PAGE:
Opposite my game was Alec Holowka’s Celu. and I was flanked by Jason Rohrer’s Passage on the left, and the lowest resolution game of the event by far, the 8×8 pixel Dodge Club to the right. TIGSource was well represented, with 4 of the 8 games on display coming from TIGS regulars, games such as Bloody Zombies, Petri Purho’s feast of zombie-cutting action and liquid blood dynamics which was placed wisely near the bar.
Though not the most graphically polished of the lot, Guy and I both took a huge liking to Mr Heart Loves You Very Much by TIGS regular Jimmy Andrews. It has a simple, fresh game mechanic that combines puzzle and reflex in a really fun way. And its svelte control scheme would make it ideal for something like the iPod Classic, or even the iPhone/Touch, making use of its accelerometer to change orientation.
Bubblyfish and the guys in Anamanaguchi (who both performed great sets) encouraged me to check out the Blip Festival in New York over the weekend, so I decided to extend my trip.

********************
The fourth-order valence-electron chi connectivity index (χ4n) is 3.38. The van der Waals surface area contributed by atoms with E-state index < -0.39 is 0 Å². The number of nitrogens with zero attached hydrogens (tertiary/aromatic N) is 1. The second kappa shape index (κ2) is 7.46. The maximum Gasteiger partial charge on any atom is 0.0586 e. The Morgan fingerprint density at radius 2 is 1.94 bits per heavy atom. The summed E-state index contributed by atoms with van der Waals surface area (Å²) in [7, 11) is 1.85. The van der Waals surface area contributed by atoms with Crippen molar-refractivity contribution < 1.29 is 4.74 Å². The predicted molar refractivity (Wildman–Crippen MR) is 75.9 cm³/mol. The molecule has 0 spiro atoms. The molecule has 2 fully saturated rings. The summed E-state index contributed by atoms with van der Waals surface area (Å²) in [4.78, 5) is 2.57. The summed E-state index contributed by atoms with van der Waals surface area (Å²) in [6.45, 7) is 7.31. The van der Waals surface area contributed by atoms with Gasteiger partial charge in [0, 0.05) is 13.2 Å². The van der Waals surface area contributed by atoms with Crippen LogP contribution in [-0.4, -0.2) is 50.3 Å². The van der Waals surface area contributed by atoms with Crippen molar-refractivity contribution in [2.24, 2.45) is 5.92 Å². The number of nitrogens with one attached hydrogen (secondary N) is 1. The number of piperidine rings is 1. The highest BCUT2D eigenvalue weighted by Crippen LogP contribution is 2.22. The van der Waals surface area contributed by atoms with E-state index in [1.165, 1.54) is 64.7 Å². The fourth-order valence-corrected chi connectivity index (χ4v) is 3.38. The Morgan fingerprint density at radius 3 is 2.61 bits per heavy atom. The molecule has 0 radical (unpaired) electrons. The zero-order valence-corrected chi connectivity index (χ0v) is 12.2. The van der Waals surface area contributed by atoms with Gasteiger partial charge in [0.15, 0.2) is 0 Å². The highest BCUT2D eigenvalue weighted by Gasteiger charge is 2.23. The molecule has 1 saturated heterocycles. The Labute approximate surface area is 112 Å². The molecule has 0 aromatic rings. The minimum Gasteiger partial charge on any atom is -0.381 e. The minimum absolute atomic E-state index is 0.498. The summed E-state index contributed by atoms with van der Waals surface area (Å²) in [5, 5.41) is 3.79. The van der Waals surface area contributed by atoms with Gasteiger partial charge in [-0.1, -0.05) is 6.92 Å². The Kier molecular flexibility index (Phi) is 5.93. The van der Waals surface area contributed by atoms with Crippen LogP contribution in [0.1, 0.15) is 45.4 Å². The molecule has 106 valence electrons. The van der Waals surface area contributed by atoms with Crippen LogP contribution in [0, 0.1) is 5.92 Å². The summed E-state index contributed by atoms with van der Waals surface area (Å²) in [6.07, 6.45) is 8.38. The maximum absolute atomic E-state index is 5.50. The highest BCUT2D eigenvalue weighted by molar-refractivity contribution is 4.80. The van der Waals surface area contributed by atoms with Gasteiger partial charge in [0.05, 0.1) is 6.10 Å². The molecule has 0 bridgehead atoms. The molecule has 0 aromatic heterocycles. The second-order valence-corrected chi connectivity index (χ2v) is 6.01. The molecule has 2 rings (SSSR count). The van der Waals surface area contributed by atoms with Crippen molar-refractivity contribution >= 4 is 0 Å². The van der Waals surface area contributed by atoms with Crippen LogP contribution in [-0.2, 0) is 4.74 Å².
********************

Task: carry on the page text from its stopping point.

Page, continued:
Blip was great. It was full of energy and crunchy melodies, with musicians from around the world. I captured some video from the iSight in my MacBook Pro which I’ll post when I’m more settled in back home.
One of the most surreal and awesome moments of the trip came when someone at a Blip after-hours in Brooklyn asked me if I’d played “Doomlaser’s Space Barnacle.”
We ended up talking quite a bit and, hey, if you’re out there, I’d love to see the photos you took!! I think there’s a funny/terrible one with Paza Rahm (a Swedish Atari-ST afficianado who did an 8-bit remix of ‘Girl’ for Beck).